"Today's conservatives have conjured a mythic Reagan who never compromised with America's enemies and never shrank from a fight," says Peter Beinart in Foreign Policy. But that's a cartoonish portrait of a man who was cautious about using force, and strongly inclined to give peace a chance. During his two-term presidency, Reagan launched one land war (it lasted two days) and one air war ("even briefer"), and his nuclear weapons policy was influenced by cautionary "doomsday movies" like War Games and The Day After. He even took a distinctly "dovish" turn with the Soviet Union in his second term, establishing himself as a "radical optimist who thought that every story should have a happy ending." Here, an excerpt:
"In one sense, George W. Bush did indeed carry on Reagan's legacy. Like Reagan, and unlike most traditional conservatives, he believed that the world could be rapidly and radically improved. And like Reagan, he believed that dictators, or at least anti-American dictators, would be swept away by history's tide.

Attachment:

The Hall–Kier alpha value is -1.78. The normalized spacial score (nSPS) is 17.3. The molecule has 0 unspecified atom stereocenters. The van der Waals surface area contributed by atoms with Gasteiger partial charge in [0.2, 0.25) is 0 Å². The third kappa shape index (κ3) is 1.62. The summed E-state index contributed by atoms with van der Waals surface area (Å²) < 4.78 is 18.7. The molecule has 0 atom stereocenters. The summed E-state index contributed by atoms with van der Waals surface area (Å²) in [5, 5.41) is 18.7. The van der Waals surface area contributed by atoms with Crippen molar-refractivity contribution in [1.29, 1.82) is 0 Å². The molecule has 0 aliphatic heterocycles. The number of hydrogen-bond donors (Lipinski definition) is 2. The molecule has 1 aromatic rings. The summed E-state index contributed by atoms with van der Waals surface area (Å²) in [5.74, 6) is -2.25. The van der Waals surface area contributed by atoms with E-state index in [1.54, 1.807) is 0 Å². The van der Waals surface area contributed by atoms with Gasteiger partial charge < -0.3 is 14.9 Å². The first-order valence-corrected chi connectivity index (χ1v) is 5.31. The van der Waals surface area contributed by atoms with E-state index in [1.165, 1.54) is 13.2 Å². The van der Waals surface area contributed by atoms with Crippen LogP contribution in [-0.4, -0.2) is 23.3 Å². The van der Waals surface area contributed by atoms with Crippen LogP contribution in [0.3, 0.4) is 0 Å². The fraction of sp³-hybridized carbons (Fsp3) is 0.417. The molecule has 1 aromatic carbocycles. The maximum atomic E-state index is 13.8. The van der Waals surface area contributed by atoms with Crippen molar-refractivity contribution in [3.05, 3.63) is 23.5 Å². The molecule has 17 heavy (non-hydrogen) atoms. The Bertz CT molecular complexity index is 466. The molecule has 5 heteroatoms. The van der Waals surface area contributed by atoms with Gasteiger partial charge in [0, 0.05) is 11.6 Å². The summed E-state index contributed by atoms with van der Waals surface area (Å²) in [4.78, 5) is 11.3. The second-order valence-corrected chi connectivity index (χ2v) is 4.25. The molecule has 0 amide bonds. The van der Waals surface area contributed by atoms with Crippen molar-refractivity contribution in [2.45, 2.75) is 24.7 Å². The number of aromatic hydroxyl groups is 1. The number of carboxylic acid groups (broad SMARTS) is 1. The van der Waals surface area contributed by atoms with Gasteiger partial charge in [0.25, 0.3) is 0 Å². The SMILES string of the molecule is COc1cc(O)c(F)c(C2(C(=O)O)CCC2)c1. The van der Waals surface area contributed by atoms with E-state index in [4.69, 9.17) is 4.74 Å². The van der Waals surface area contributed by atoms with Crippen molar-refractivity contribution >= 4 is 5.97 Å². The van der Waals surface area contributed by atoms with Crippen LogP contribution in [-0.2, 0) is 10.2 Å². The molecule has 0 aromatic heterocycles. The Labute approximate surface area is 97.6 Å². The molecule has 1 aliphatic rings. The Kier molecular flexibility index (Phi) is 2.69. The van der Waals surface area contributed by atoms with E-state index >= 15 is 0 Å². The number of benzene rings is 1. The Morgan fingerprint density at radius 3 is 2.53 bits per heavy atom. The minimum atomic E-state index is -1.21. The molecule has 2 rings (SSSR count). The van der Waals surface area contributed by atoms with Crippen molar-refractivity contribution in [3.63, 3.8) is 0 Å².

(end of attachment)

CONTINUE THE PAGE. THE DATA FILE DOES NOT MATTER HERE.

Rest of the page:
The difference is that although Reagan was optimistic about ends, he was cautious about means. His confidence that America would eventually win the Cold War was tempered by his post-Vietnam lack of confidence that the United States could easily win hot wars. He believed that history was moving America's way, but doubted that the 101st Airborne could speed it up."
THE WEEK'S AUDIOPHILE PODCASTS: LISTEN SMARTER
- 3 horrific inaccuracies in Homeland's depiction of Islamabad
- Rise of the machines
- Gamergate has backfired spectacularly on its nincompoop perpetrators
- 43 TV shows to watch in 2014
- How to be the most productive person in your office — and still get home by 5:30 p.m.
- Why you should absolutely watch this confounding, wonderful World Series
- The uncomfortable truth in The Giving Tree
- It's time to kill school picture day
- 6 things the happiest families all have in common
- Uncle Sam wants you to stay away from these countries
Subscribe to the Week